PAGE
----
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Archetypes and the Collective Unconscious

“……… the mind has grown to its present state of consciousness as an acorn grows into an oak or as saurians developed

into mammals. As it has for so long been developing, so it still develops, and thus we are moved by forces from within as

well as by stimuli from without.”

C.G. Jung, Man and His Symbols1

Knowledge of the collective unconscious is essential in order to use the symbolic content of dreams and visions in

a fruitful way. Without this knowledge, the symbolism lacks its true meaning and appears simply as a way to deal with

the immediate stresses of everyday life. This results in indifference to the guidance available from the vast reservoir of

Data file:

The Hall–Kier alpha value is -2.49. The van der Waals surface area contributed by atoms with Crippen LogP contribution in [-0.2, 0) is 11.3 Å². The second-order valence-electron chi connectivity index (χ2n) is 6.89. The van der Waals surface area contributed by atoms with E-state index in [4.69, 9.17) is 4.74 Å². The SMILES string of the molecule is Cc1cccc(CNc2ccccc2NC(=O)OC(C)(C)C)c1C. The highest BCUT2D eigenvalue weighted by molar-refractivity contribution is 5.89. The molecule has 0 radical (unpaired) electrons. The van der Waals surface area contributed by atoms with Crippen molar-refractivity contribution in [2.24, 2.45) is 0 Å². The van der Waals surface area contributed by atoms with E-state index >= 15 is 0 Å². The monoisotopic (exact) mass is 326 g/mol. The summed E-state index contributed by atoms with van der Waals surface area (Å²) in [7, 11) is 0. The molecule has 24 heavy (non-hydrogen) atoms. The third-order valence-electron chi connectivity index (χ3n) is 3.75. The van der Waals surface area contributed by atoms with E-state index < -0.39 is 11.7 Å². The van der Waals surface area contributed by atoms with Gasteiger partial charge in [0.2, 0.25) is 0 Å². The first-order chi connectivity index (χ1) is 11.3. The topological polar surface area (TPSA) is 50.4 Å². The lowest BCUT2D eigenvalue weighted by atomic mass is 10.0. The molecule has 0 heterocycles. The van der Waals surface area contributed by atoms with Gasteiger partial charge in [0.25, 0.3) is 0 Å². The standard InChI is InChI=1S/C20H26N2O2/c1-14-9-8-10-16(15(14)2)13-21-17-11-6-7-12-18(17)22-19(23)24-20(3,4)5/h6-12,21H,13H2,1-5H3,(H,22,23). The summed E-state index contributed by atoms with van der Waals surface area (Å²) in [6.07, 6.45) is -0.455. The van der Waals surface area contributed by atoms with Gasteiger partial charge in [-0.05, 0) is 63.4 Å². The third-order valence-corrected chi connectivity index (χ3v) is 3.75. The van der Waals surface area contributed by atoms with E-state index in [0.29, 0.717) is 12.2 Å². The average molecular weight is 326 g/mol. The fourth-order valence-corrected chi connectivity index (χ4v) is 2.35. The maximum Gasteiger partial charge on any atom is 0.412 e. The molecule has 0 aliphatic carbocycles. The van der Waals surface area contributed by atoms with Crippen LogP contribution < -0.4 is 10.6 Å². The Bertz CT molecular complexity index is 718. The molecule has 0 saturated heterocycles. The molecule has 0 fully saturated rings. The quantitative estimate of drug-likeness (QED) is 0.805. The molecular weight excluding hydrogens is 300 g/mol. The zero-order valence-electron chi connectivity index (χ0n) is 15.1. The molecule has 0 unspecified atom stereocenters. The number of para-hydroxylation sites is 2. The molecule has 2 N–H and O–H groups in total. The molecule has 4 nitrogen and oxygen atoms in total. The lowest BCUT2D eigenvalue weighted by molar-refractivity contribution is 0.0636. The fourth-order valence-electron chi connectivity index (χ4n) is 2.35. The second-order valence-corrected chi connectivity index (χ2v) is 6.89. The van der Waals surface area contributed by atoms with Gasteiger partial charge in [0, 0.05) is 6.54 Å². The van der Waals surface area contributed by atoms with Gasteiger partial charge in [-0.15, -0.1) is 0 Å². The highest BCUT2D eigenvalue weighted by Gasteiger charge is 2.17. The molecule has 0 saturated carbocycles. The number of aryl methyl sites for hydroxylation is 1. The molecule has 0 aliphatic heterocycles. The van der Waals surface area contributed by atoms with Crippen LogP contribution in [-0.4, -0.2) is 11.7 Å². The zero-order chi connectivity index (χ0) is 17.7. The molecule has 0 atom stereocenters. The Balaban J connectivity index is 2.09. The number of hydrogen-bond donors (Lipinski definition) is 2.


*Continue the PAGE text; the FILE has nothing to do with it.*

wisdom and intelligence contained within the collective unconscious

In order to help facilitate the therapeutic use of dreams and symbols we will first look at the difference between

the personal and the collective unconscious and then explore symbols and their role in communication between the former

and the latter. We will then examine the nature of archetypes and archetypal symbolism and attempt to understand how

they relate to the healing process.

In the western world, when most people consider the unconscious they think of Sigmund Freud. Freud’s theory is

that the unconscious is made up of repressed and forgotten material of the individual. It also includes impulses that have

been subliminally registered, like scenes viewed in our peripheral vision. Jung agreed with Freud’s definition of the

unconscious but felt that it was limited, covering only the personal unconscious. According to Jung, material from the

personal unconscious is filled with personal stories and sorrows, long forgotten memories of hurts and humiliation, but he

also felt that there was another dimension to the unconscious.